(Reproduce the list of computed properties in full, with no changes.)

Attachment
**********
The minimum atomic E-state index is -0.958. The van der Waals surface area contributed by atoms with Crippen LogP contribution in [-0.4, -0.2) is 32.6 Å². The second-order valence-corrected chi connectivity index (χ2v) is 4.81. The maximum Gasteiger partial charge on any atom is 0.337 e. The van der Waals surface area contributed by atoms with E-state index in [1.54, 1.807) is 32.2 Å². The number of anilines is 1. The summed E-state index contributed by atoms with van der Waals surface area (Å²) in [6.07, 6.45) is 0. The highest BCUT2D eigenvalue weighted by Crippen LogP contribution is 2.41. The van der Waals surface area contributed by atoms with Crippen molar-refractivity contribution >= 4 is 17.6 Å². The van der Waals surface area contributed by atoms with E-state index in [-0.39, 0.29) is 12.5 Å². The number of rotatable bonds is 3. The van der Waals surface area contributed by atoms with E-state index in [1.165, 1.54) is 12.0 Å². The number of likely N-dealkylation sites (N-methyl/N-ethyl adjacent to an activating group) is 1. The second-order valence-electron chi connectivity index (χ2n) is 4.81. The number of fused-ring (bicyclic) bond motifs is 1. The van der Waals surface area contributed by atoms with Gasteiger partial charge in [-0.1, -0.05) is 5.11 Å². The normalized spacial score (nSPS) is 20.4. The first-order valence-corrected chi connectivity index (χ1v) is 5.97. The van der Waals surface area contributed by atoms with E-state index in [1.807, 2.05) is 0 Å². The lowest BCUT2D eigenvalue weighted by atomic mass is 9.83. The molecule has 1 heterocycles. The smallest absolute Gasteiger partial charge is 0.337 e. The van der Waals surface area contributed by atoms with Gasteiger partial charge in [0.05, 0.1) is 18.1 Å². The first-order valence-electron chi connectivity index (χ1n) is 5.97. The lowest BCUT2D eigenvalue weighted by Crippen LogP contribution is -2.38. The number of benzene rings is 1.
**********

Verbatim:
The minimum atomic E-state index is -0.958. The van der Waals surface area contributed by atoms with Crippen LogP contribution in [-0.4, -0.2) is 32.6 Å². The second-order valence-corrected chi connectivity index (χ2v) is 4.81. The maximum Gasteiger partial charge on any atom is 0.337 e. The van der Waals surface area contributed by atoms with E-state index in [1.54, 1.807) is 32.2 Å². The number of anilines is 1. The summed E-state index contributed by atoms with van der Waals surface area (Å²) in [6.07, 6.45) is 0. The highest BCUT2D eigenvalue weighted by Crippen LogP contribution is 2.41. The van der Waals surface area contributed by atoms with Crippen molar-refractivity contribution >= 4 is 17.6 Å². The van der Waals surface area contributed by atoms with E-state index in [-0.39, 0.29) is 12.5 Å². The number of rotatable bonds is 3. The van der Waals surface area contributed by atoms with E-state index in [1.165, 1.54) is 12.0 Å². The number of likely N-dealkylation sites (N-methyl/N-ethyl adjacent to an activating group) is 1. The second-order valence-electron chi connectivity index (χ2n) is 4.81. The number of fused-ring (bicyclic) bond motifs is 1. The van der Waals surface area contributed by atoms with Gasteiger partial charge in [-0.1, -0.05) is 5.11 Å². The normalized spacial score (nSPS) is 20.4. The first-order valence-corrected chi connectivity index (χ1v) is 5.97. The van der Waals surface area contributed by atoms with E-state index in [1.807, 2.05) is 0 Å². The lowest BCUT2D eigenvalue weighted by atomic mass is 9.83. The molecule has 1 heterocycles. The smallest absolute Gasteiger partial charge is 0.337 e. The van der Waals surface area contributed by atoms with Gasteiger partial charge in [0.05, 0.1) is 18.1 Å². The first-order valence-electron chi connectivity index (χ1n) is 5.97. The lowest BCUT2D eigenvalue weighted by Crippen LogP contribution is -2.38. The number of benzene rings is 1.